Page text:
Being #noseblind could ruin your social life. Take action now!

When you take a look at your life have you noticed that you don’t receive so many visitors to your home as you used to? Maybe you don’t get so many invitations to go out anymore but you don’t know why? Perhaps you could be #noseblind.


Two weeks ago I travelled to Paris with Febreze and fellow bloggers; Karin, Kate, Alice and Christine to find out more about this silent but widespread condition. On arrival at a quaint French cafe in . . . . we met with British Olfactory Experience designer Kate McLean who explained to us how living in our home and work environments day after day our olfactory system stops responding (odour adaptation) and then our brain stops paying attention (odour habituation) and the result is we stop smelling the odours around us. This is a condition known as noseblindness.

Noseblind Stats
9 out of 10 people want to know if their home smells but only 64% would ever tell.
38% people said they avoid visiting friends and family with smelly homes.

Top 3 Offensive Odours
1. Rubbish bins
2. Cigarette smoke
3. Pets
(Results based on a 2014 global survey of over 3,600 people, conducted by Atomik Research)

Whilst in Paris, Kate took us on a smell walk where we were encouraged to put our noses to the test and see what we could smell, whether we liked the smells or not, whether they offered the smell we expected and whether those smells evoked memories. When I tuned into my senses I was surprised by how much I could smell that I would otherwise have probably just ‘ignored’. Kate also encouraged us to smell things we would perhaps ordinarily avoid, like waste bins. Our eyes and experience tell us that we wont like it but as we discovered, the waste bins actually smelt of paper and discarded fruit (thankfully we didn’t select the waste bin with dog faeces).


Of course we visited Paris in February when it is extremely cold and so odours don’t linger. Odours become more potent with warmth and moisture so in Summertime I am sure Paris would smell very different. This also explains odours around the home; sweaty trainers, cooking smells, pet beds – they all have warmth and moisture.


Back in the warmth of a beautiful French town-house we watched the fun advert which has been created by the Febreze team to further explain the #noseblind condition and then it was time to head into the kitchen for a few experiments to show just how Febreze really works.

The Science Bit

We were introduced to Pieter Hommez, the Research and Development scientist for Febreze who explained how the Malodour Elimination Technology (MOE) works;

The technology uses cyclodextrin, odour converters; buffer and duo-PSB technology to eliminate odours. The cyclodextrin captures and locks odours while odour converters and neutralising agents permanently remove odours from the air by changing the structure or pH of malodour chemicals. The du0-PSB technology also acts to trap odours and emits a time-released perfume for long-lasting freshness.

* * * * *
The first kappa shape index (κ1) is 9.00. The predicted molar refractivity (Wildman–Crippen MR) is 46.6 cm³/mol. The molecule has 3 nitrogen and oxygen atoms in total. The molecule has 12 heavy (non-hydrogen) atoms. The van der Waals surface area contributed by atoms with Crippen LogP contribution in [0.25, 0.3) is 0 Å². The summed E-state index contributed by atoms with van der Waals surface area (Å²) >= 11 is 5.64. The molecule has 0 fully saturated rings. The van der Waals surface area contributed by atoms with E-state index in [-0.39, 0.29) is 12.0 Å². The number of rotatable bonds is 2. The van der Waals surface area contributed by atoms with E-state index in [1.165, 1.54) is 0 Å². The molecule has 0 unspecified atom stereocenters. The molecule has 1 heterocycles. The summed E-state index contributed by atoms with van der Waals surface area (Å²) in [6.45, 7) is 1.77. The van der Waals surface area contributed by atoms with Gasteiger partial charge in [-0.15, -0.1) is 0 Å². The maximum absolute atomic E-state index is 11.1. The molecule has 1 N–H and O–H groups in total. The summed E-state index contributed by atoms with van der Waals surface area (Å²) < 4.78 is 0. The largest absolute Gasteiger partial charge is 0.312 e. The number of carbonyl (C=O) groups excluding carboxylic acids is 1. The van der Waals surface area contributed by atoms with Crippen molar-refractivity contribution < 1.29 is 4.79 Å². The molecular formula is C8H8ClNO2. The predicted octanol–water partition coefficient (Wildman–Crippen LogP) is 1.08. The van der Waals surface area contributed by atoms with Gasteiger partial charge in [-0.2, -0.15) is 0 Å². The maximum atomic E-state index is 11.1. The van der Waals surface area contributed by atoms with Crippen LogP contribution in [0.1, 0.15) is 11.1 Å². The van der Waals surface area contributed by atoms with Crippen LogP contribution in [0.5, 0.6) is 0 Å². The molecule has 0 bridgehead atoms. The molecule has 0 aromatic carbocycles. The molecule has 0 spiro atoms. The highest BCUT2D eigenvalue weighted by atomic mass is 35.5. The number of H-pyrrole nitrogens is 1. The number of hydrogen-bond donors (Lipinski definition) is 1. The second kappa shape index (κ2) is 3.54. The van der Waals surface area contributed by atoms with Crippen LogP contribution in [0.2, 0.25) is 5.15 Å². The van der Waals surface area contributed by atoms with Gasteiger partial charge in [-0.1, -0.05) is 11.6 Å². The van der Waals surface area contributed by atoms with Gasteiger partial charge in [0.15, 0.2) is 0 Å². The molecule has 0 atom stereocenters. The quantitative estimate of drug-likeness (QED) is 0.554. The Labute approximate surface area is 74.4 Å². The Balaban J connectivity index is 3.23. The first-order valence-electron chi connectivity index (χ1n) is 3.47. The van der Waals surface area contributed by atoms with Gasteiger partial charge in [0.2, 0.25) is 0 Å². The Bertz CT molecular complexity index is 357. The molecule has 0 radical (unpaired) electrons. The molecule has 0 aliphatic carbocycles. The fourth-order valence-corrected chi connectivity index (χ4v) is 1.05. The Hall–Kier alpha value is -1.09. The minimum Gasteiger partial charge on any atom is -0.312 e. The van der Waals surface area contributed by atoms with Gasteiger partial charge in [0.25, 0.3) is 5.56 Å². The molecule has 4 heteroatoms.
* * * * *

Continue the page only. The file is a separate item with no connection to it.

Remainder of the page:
That’s why you can be sure that Febreze truly eliminates odours instead of merely masking them with scents.

Pieter had a few ‘smelly’ jars on hand, one contained a cloth soaked in ‘body odour from sweaty feet’ and let me tell you, it was disgusting!!! He also had a far with cigarette butts and a cloth soaked with the juices from a tin of tuna. Each jar or cloth was passed around for everyone to smell before Pieter set the Febreze to work. He began with the cloth of sweaty feet and sprayed it with Febreze, he then waved it around in the air for a couple of minutes before passing it around for everyone to smell. The ‘sweaty feet’ smell was completely gone and had been replaced by a pleasant fresh Febreze scent. Inside the jar of cigarette butts had been placed a Febreze car freshner, again the unpleasant odour was untraceable and had been replaced with a fresh, light scent. Finally, the fish juices. Now this for me was perhaps the worst since I vehemently detest the smell of Tuna, I can’t even be in the same room as Hubby when he is eating it but after a spray with Febreze I was able to hold the cloth to my face without catching the merest hint of tuna to send me running for the hills.


I think everyone who had gone to the event (press from 3 Countries) had approached with science with a hint of scepticism but by the end we were totally convinced that Febreze does EXACTLY what it says on the packaging.

Now own up, if you have been to my house in the past – does it smell bad??? Am I #noseblind too?

DISCLAIMER: I went to Paris all expenses paid for the purpose of this post. All words, images and opinions are my own and may not be copied without my permission.

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